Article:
As usual, ESET has released its monthly Global Threat Trends Report, which will be available in due course at http://www.eset.com/threat-center/index.php. There are no surprises in the top five malicious programs, which have the same rankings as in the September report. Clearly, not enough people are taking our accumulated advice on reducing the risk from Conficker,
The AMTSO (Anti-Malware Testing Standards Organization) meeting in Prague, which took place at the beginning of this week, proved to be rather more exciting than you might expect from a group with the word “Standards” in its name. One of the issues that caused particularly lively debate centred around the question of what constitutes AMTSO
Some readers will be aware of my long-standing connection with the Anti-Virus Information Exchange Network (AVIEN) at http://www.avien.net (I hold the title of Chief Operations Officer there). AVIEN has now instigated a member’s blog at http://www.avien.net/blog, and I’ve put up a couple of blogs today on testing to help kick it off (Andrew Lee, my former
McAfee Avert Labs has been advertising a “Malware Experience” session for the “Focus 09” security conference, which offers attendees the chance to “to work with a Trojan horse, commandeer a botnet, install a rootkit and experience first hand how easy it is to modify websites to serve up malware.” Actually, this text has been modified: it
One of the more interesting things to happen to me in the past few months – well, that I’m going to talk about in public – is that I was elected to the Board of Directors of AMTSO (The Anti-Malware Testing Standards Organization). Interesting and scary: the first couple of months have seen me at
I’ve just returned from Canterbury in the UK. One of the reasons I was there was to present a paper on malware naming at CFET 2009 (3rd International Conference on Cybercrime Forensics Education & Training). It was an excellent conference, and I’ll have more to say about that later (and the paper will be available shortly
Regular readers will be aware that, unlike many people in the security industry, people in this research team tend to be enthusiastic supporters of security education for end users, both inside and outside business: not as The Answer To Everything, not in terms of turning everyone who uses the Internet into a security expert, but
In previous blogs, I mentioned that some of the presentations from the CARO workshop a couple of weeks ago were likely to be made available publicly. Unfortunately for non-attendees, most of the presentations are only available to people who were there: however, some can be downloaded by the public from here. In case I didn’t
Greetings, friends, fans and foes. I know it’s been a while, but I’ve been travelling, with intermittent connectivity: first the Infosecurity expo in London, then the CARO and AMTSO workshops in Budapest, then the EICAR conference in Berlin. This week I’ve been at the Channel Expo in Birmingham (the one in the UK, that is)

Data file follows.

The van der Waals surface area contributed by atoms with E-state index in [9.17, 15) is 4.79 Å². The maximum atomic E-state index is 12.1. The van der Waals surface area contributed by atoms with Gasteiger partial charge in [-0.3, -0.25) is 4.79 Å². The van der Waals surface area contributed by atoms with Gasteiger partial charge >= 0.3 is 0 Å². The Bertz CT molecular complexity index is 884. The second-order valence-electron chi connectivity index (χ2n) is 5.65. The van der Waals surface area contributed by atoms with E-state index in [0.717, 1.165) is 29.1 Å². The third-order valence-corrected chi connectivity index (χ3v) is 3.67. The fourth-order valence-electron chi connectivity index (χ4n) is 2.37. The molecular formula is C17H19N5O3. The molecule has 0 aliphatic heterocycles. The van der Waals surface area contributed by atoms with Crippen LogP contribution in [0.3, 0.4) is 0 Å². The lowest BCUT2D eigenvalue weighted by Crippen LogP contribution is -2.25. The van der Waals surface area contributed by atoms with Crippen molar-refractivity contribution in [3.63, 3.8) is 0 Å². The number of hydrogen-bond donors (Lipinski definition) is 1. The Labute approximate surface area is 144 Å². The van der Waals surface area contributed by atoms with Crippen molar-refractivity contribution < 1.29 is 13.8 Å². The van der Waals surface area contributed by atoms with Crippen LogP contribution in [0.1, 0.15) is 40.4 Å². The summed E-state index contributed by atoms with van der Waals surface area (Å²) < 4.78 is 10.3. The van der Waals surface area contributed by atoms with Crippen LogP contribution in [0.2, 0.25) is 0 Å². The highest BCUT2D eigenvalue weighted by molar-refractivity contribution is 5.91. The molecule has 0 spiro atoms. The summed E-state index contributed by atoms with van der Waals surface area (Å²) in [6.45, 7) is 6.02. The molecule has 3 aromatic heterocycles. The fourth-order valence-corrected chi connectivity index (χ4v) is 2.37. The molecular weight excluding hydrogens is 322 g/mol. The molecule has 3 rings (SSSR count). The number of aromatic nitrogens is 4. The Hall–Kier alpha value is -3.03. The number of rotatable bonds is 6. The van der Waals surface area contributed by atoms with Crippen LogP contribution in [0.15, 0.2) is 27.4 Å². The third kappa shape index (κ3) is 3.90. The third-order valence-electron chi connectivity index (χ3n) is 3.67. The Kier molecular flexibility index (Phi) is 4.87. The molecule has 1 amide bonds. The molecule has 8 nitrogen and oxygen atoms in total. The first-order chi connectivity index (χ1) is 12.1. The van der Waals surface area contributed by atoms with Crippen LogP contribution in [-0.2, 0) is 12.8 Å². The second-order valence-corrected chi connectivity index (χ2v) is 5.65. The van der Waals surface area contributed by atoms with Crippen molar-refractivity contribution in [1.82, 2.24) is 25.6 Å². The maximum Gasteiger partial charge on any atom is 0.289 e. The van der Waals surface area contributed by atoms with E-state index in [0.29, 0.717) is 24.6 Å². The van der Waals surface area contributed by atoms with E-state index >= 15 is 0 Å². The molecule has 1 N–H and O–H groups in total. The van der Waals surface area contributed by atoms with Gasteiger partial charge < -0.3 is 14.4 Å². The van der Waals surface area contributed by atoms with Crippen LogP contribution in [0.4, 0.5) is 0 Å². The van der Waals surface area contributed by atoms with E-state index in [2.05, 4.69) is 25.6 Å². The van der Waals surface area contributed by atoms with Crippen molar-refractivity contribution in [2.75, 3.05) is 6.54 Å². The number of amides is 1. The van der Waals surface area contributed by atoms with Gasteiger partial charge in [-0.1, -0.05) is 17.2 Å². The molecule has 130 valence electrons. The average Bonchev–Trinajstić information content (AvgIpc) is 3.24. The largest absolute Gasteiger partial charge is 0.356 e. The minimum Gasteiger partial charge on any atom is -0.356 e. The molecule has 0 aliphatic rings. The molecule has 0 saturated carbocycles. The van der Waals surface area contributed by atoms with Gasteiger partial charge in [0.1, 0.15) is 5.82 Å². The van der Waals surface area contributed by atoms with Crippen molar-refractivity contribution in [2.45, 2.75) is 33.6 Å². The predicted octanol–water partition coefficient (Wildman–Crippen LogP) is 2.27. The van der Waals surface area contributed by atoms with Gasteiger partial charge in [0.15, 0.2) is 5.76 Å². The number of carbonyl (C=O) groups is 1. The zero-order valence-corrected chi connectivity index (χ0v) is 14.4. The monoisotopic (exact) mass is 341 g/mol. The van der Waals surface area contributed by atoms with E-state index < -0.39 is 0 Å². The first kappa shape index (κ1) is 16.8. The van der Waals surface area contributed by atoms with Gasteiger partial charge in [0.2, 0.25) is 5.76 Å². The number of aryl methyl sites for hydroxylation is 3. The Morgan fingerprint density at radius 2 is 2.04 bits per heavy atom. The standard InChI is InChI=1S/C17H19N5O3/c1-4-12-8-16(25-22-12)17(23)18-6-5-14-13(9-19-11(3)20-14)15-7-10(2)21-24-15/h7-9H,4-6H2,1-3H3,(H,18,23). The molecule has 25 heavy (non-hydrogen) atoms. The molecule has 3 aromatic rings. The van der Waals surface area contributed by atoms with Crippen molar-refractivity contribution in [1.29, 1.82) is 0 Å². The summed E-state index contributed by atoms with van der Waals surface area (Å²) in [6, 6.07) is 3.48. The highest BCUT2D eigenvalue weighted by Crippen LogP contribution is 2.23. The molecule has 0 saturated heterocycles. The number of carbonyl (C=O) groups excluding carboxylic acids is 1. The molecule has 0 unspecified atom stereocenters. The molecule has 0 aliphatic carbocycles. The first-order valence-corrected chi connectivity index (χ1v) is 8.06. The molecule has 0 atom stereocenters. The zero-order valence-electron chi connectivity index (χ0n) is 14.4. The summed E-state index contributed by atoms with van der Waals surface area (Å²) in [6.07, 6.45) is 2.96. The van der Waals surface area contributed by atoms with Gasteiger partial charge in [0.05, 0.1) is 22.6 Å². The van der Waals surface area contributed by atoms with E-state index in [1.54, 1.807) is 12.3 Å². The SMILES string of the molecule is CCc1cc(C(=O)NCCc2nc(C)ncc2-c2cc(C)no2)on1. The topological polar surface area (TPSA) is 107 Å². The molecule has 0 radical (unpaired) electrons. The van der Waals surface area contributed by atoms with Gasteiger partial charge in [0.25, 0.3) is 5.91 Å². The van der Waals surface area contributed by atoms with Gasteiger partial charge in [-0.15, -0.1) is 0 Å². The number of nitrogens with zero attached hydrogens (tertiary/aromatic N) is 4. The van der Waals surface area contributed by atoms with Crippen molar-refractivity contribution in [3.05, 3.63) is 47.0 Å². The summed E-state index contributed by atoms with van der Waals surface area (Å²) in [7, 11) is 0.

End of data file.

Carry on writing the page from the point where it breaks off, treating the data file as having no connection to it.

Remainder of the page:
So the CARO workshop came and went (and very good it was too): unfortunately, because of the nature of the event, I can’t tell you too much about it. However, at least some of the presentations are expected to be made available soon, and we’ll pass on that information when we have it. After a
I may have mentioned the Anti-Malware Testing Standards Organization here before. ESET is an enthusiastic supporter of this initiative, and several members of the research and lab teams attended the meeting at the beginning of this week in Cupertino. Lots of interesting and stimulating discussion took place. The Review of Reviews Board (or Review Analysis
I got asked “what is the big trend in security software at the moment”. It seems to me there are several significant threads to the answer, in terms of anti-malware. Dynamic and/or behaviour analysis. Dynamic analysis as implemented in mainstream antimalware is basically an automated version of dynamic analysis is used in computer forensics. In
You may have noticed that I’ve been making a lot of references to this over the past few weeks. You can now download it here. Quite a few people have worked pretty hard to make this project happen, and I’d like to thank them now. I hope some of you will find it interesting and
Retrospective or "frozen" testing involves testing the ability of one or more products to detect threats proactively, using techniques such as advanced heuristics rather than signature detection.
...after many years of campaigning for better testing and better information about testing, it feels very positive that people are prepared to sit through a 60 minute presentation and then go on asking questions for another half hour...
I’m in Washington right now, at the CSI conference. It won’t surprise regular readers to know I’m here to talk about testing anti-malware products (again!) So it may not surprise you to know also that I’m particularly interested to see an article [link no longer available – DH 2017] by Larry Seltzer that looks at the documents
AMTSO, the Anti-Malware Testing Standards Organization, have just issue a press release [broken link removed 2017] about the guidelines documents just published on their web site after ratification by everyone present at the AMTSO meeting in Oxford at the end of October. You may have noticed that we’re quite optimistic about the beneficial future impact of
I just came got back from Oxford (that's the one in the UK, by the way), where the Anti-Malware Testing Standards Organization held its latest two-day meeting.
VirusTotal is a tool many people find very useful as a shortcut to checking a possibly malicious file, but it isn't a detection test